Friday, August 12, 2022 Aug 12, 2022
94° F Dallas, TX
Publications

Dallas Medicine: Behind Closed Doors

Meet the men who hold the reins on Dallas doctors.
By Dudley Lynch |

Dr. Wayne H. Gossard, 55, a native of Colorado who hunts quail and is a sometime rancher and carpenter, will probably make less money this year than he did the year before. The reason, simply enough, is that this widely admired Dallas physician is currently “first among equals” in the city’s medical ranks. He is serving a one-year term as president of the Dallas County Medical Society, the physicians union. And being president of the county medical society is a demanding chore.

The society’s board meets once a month, at noon on the first Tuesday, but that is only the beginning of the demands on its president. There are committee meetings and community duties on several nights each week, and on several weekends per quarter. One afternoon every week, Gossard wheels his car into the asphalt lot at 3630 Noble Avenue, parks quickly and strides into the new $350,000 headquarters of the DCMS. It will be several hours before he exits.

Wayne Gossard’s afternoons at the society are immersions in medical politics. Some are spent on strict “doctor business”: placing recent med school grads, calming irate patients, counseling physicians about personal and professional problems. But other afternoons are devoted to issues that may affect large groups in the county: medical malpractice, political campaign contributions, doctor incompetence. In either case, it will be business that seldom sees the light of public scrutiny. Like most professional groups, the doctors union is something of a “conspiracy against the laity.” Only, the doctors sometimes seem to conspire more than most.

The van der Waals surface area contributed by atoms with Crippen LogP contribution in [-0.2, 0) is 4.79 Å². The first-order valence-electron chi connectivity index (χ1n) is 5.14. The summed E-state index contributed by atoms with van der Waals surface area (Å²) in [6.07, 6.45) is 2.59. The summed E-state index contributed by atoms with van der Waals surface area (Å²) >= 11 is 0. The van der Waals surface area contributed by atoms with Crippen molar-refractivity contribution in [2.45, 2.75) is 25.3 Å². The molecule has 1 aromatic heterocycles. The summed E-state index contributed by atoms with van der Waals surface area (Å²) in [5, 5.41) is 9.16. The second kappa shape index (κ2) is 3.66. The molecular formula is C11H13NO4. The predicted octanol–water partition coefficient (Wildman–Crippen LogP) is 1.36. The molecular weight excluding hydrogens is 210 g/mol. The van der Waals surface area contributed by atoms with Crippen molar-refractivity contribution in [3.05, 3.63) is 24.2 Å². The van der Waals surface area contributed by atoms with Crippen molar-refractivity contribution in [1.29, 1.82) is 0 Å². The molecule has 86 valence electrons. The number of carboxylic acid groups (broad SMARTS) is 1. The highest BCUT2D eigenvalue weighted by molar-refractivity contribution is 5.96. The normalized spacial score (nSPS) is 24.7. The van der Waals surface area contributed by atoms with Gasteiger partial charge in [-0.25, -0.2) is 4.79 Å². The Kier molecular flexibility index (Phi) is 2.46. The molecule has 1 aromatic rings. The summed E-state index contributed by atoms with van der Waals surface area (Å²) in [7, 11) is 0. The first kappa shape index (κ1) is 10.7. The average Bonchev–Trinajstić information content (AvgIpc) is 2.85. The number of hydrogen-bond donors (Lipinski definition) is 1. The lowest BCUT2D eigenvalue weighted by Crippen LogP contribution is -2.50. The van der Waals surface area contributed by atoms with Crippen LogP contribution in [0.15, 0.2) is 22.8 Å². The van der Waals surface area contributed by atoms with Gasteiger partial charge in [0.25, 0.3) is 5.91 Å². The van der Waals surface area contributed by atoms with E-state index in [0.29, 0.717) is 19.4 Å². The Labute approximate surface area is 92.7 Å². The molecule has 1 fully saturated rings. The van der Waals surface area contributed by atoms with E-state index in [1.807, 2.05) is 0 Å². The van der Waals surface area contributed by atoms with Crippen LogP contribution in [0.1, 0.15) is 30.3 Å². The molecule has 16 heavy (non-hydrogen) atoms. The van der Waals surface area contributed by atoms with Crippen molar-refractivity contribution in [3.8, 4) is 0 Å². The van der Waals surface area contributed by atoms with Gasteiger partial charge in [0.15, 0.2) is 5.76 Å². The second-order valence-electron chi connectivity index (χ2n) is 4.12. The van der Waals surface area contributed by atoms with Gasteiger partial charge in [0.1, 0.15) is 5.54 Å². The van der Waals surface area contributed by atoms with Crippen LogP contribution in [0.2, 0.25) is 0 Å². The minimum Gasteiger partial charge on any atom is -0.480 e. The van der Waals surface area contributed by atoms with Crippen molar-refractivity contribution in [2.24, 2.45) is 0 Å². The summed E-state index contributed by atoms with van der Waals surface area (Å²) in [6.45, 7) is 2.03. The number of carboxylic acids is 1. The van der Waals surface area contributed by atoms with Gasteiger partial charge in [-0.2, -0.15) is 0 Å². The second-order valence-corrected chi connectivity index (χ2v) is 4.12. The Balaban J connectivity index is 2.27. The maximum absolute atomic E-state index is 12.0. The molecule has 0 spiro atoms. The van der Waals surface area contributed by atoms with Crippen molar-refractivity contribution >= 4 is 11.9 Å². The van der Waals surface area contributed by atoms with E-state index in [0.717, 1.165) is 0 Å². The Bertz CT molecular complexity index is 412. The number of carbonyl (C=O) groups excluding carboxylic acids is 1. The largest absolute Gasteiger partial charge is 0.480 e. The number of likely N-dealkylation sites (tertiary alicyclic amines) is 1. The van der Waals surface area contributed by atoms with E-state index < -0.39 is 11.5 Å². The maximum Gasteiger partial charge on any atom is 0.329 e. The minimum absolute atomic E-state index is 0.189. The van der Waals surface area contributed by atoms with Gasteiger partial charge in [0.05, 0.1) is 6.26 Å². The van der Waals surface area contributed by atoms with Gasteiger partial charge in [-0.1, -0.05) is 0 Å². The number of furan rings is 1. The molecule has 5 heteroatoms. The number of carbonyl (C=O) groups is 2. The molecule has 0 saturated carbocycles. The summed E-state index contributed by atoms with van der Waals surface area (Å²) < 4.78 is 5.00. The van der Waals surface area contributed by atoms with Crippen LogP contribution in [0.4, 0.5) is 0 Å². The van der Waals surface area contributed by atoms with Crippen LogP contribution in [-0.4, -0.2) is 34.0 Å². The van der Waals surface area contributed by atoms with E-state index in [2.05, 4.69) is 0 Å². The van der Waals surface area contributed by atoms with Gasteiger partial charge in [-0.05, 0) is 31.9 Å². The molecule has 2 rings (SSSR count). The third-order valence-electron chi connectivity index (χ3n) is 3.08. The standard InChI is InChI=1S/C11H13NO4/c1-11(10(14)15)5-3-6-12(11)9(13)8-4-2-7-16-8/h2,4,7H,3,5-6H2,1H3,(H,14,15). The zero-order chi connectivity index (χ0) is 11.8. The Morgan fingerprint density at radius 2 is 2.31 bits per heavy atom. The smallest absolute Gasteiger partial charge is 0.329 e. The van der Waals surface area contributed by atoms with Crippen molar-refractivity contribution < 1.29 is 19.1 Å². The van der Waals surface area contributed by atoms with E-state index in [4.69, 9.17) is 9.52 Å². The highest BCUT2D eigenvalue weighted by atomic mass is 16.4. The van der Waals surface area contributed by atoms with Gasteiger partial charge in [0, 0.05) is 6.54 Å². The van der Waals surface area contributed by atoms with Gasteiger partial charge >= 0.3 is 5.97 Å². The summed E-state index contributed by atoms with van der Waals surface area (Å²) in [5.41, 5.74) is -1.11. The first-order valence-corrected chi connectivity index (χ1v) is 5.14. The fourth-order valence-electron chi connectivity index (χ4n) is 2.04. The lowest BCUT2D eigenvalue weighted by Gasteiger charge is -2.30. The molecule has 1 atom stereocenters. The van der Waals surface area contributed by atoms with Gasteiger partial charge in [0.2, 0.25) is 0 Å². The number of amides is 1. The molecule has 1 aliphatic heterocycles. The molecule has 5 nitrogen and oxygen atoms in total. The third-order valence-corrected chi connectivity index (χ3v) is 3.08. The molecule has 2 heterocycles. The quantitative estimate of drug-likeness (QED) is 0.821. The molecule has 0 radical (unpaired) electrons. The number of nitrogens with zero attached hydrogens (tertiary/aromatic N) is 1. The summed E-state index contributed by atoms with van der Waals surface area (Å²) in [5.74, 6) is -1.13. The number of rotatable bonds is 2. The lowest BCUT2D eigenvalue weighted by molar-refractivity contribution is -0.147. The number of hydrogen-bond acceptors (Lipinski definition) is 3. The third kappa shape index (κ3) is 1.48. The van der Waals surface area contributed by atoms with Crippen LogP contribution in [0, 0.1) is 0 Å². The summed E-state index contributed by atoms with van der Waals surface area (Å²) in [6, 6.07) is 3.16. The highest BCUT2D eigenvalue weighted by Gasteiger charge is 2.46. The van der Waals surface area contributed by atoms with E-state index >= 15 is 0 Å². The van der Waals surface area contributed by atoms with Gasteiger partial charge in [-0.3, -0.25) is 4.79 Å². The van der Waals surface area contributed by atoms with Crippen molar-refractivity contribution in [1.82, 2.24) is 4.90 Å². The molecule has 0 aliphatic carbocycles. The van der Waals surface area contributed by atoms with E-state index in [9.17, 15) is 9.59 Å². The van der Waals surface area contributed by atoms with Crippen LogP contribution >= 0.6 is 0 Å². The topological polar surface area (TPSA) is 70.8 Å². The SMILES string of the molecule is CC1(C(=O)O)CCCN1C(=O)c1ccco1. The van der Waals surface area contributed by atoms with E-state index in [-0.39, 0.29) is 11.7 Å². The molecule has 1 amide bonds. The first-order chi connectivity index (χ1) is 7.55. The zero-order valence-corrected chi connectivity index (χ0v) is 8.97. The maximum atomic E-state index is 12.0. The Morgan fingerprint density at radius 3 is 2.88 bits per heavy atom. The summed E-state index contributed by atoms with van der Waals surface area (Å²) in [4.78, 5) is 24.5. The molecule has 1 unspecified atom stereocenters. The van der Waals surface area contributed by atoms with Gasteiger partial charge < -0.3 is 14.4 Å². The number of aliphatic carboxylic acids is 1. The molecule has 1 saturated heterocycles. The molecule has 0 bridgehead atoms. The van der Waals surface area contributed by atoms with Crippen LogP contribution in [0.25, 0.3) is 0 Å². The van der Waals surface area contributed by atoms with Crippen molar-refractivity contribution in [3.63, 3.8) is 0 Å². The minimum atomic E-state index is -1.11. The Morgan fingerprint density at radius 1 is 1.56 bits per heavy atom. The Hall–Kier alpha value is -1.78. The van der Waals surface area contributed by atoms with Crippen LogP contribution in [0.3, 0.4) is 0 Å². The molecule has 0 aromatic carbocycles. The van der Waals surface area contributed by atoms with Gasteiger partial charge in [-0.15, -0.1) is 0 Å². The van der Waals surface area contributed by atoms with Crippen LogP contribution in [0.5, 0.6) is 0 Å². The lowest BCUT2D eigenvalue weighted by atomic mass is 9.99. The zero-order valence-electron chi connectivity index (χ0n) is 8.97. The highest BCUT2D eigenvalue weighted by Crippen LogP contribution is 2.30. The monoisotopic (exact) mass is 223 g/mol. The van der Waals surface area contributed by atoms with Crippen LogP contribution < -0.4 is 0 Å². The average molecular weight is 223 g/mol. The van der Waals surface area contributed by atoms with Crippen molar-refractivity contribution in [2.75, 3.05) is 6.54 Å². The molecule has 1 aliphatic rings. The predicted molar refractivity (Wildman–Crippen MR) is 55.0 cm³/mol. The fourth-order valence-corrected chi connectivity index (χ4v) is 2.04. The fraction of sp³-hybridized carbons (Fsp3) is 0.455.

The Dallas County Medical Society is, at 101, one of the nation’ s oldest medical societies, and one of its most astutely run. It has already produced two presidents of the American Medical Association – perhaps the most powerful professional group in the world – and may, in an amiable North Dallas surgeon euphoniously named Dr. Charles Max Cole, be about to produce a third. Its women’s auxiliary is the nation’s oldest and one of its most active. Although the local society sends seven of every ten dollars it collects from its 1,823 members on to its state and national affiliates, the DCMS still has a 1977 budget exceeding a quarter of a million dollars, which is a record.